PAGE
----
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British Industrial History

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Thomas Thornycroft Vernon

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Thomas Thornycroft Vernon (1862-1919) of W. Vernon and Sons

1862 Born the son of William Vernon

1904 'VERNON, Capt. T. Thornycroft, Wyborne Gate, Birkdale, Southport. Cars: Two 4.5-h.p. Locomobiles, 7-h.p. Panhard, 4-h.p. Daimler, 18-h.p. Mercedes. Total distance travelled since becoming a motorist: About 6,000 miles. Hobbies: Shooting (game), golf, volunteering. Principal aim in furthering automobilism: To assist in bringing the motor-car into general use, believing they will materially assist business, add to the general store of pleasure, take people more out into the country,. spread the area of towns, be indispensable in war operations, and generally cheapen travelling. Clubs: Exchange (Liverpool),. A.C.G.B. & I., L.S.P.T.A.' [1]


1919 Obituary [2]


T. THORNYCROFT VERNON, of Shotwick Park, Chester, was born in 1862, and was the third son of Sir William Vernon, Bart., of Shotwick Park, and was a member of the well-known flour milling firm of Messrs. William Vernon & Sons, London and Liverpool.

He was trained as an electrical and marine engineer, and in the great milling firm in which he was a partner he devoted himself mainly to the mechanical side of the industry. Amongst his early experiences before joining the firm was that of assisting to lay the Bennett Mackay cable across the Atlantic on the S.S. "Faraday."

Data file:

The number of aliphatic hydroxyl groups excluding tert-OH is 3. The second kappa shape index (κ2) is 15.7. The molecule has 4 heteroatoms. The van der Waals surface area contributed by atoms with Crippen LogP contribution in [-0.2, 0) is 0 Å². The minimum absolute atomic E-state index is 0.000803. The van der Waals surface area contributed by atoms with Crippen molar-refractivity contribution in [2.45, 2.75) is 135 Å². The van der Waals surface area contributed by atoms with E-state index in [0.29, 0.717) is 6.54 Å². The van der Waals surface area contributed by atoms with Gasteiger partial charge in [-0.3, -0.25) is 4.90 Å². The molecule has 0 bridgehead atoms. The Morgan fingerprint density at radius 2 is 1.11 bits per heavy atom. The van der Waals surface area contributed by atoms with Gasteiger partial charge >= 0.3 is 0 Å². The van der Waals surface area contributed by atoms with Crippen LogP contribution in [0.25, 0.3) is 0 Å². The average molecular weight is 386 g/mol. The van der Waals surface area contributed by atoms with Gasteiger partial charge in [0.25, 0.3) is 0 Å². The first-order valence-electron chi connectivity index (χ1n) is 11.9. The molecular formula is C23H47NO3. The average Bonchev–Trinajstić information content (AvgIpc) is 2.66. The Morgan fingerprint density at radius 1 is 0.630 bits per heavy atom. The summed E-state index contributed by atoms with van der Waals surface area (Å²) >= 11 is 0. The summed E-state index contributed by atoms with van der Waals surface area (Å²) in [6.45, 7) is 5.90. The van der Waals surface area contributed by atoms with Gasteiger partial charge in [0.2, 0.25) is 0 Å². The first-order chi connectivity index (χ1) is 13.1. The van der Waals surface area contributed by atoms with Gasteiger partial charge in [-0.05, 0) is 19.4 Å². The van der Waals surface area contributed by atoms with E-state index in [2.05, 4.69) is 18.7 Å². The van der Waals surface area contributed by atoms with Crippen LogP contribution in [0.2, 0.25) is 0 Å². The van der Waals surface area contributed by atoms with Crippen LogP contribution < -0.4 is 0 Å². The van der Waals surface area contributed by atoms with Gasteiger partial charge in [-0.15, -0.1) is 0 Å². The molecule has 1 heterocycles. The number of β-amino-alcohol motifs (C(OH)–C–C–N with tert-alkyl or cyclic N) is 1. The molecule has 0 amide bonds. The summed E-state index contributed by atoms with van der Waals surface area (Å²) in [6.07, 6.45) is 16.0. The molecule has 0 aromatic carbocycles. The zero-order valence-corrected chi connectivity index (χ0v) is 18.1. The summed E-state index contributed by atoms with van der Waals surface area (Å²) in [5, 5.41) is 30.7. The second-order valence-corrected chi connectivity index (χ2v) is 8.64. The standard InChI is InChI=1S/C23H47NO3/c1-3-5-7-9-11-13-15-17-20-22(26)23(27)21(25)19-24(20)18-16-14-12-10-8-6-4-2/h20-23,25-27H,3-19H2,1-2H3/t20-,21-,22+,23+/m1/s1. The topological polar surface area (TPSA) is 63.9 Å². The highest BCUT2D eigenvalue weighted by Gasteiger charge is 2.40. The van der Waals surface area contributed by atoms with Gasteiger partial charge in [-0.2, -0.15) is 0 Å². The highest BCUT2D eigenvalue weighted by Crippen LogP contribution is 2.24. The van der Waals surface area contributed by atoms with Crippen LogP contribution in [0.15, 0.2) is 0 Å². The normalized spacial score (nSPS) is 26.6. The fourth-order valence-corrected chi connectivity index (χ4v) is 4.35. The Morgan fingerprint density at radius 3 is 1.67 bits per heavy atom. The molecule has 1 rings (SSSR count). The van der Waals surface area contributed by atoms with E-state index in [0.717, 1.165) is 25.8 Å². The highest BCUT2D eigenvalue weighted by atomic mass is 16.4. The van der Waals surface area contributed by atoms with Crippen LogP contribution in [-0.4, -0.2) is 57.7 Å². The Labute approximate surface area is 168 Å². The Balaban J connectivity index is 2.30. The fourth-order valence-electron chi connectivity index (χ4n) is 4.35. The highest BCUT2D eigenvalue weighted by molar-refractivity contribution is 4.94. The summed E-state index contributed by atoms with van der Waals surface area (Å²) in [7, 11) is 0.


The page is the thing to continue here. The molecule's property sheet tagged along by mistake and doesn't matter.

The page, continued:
Always keenly interested in military matters he received his first commission in 1895, in the 4th Volunteer Battalion the King's (Liverpool Regiment), which later became the 7th Territorial Battalion the King's (Liverpool Regiment), retiring with the rank of Major in 1912. On the outbreak of War he rejoined his old Battalion, was promoted to Lieutenant-Colonel, and raised and trained the second line, rendering important service on the S.E. Coast Defences, and on being transferred to the T.F. Reserve in 1916, he was "honourably mentioned" for his services, and later appointed Honorary Commandant of the 10th (Wallasey) V.B. Cheshire Regiment. As an Officer he always took the greatest interest in the welfare of his men, and carried the same principles into his relations with the employees of his firm.

In addition to his engineering work, he showed the greatest interest in agriculture, and took great pride in running a farm at Shotwick on the most up-to-date lines of scientific farming, and in furthering the breeding of high-class stock in the County of Chester. Amongst other positions held by him were those of President of the Cheshire Agricultural Society, Chairman of the Chester Rural District Council, and Justice of the Peace. His death in January, 1919, was a great loss, both to this district and to those districts where he had estates, and to the County, as his numerous activities had been of the greatest benefit to the public.

Lieut.-Col. T. Thornycroft Vernon was elected a Member of the Liverpool Engineering Society on 16th November, 1904.


See Also

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Sources of Information

  1. Motoring Annual and Motorist’s Year Book 1904
  2. 1919 Liverpool Engineering Society: Obituaries